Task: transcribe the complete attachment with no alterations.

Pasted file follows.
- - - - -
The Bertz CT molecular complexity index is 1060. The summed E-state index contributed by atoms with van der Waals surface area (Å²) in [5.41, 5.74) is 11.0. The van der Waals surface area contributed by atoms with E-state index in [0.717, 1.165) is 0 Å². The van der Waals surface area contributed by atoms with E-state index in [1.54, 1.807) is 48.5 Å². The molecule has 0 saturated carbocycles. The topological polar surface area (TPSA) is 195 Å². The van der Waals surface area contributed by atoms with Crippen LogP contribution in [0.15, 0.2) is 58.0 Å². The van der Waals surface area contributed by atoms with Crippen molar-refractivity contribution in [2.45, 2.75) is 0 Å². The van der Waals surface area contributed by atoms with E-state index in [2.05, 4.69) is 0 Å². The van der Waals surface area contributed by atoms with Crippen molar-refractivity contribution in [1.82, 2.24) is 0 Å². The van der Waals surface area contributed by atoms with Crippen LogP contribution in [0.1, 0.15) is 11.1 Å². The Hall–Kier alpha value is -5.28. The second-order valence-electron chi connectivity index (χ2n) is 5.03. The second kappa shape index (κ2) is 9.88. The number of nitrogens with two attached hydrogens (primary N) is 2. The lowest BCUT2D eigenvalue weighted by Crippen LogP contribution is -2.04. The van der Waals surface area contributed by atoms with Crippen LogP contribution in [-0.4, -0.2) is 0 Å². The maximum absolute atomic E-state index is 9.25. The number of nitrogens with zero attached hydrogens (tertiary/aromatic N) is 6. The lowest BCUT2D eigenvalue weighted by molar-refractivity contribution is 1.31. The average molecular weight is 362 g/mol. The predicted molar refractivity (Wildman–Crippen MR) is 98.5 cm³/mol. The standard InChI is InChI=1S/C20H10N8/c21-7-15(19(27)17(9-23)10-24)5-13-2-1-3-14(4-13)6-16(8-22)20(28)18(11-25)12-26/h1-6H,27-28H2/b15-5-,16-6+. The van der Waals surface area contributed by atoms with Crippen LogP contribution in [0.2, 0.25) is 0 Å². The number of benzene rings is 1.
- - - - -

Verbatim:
The Bertz CT molecular complexity index is 1060. The summed E-state index contributed by atoms with van der Waals surface area (Å²) in [5.41, 5.74) is 11.0. The van der Waals surface area contributed by atoms with E-state index in [0.717, 1.165) is 0 Å². The van der Waals surface area contributed by atoms with E-state index in [1.54, 1.807) is 48.5 Å². The molecule has 0 saturated carbocycles. The topological polar surface area (TPSA) is 195 Å². The van der Waals surface area contributed by atoms with Crippen LogP contribution in [0.15, 0.2) is 58.0 Å². The van der Waals surface area contributed by atoms with Crippen molar-refractivity contribution in [2.45, 2.75) is 0 Å². The van der Waals surface area contributed by atoms with E-state index in [2.05, 4.69) is 0 Å². The van der Waals surface area contributed by atoms with Crippen molar-refractivity contribution in [1.82, 2.24) is 0 Å². The van der Waals surface area contributed by atoms with Crippen LogP contribution in [0.1, 0.15) is 11.1 Å². The Hall–Kier alpha value is -5.28. The second-order valence-electron chi connectivity index (χ2n) is 5.03. The second kappa shape index (κ2) is 9.88. The number of nitrogens with two attached hydrogens (primary N) is 2. The lowest BCUT2D eigenvalue weighted by Crippen LogP contribution is -2.04. The van der Waals surface area contributed by atoms with Crippen LogP contribution in [-0.4, -0.2) is 0 Å². The maximum absolute atomic E-state index is 9.25. The number of nitrogens with zero attached hydrogens (tertiary/aromatic N) is 6. The lowest BCUT2D eigenvalue weighted by molar-refractivity contribution is 1.31. The average molecular weight is 362 g/mol. The predicted molar refractivity (Wildman–Crippen MR) is 98.5 cm³/mol. The standard InChI is InChI=1S/C20H10N8/c21-7-15(19(27)17(9-23)10-24)5-13-2-1-3-14(4-13)6-16(8-22)20(28)18(11-25)12-26/h1-6H,27-28H2/b15-5-,16-6+. The van der Waals surface area contributed by atoms with Crippen LogP contribution in [0.2, 0.25) is 0 Å². The number of benzene rings is 1.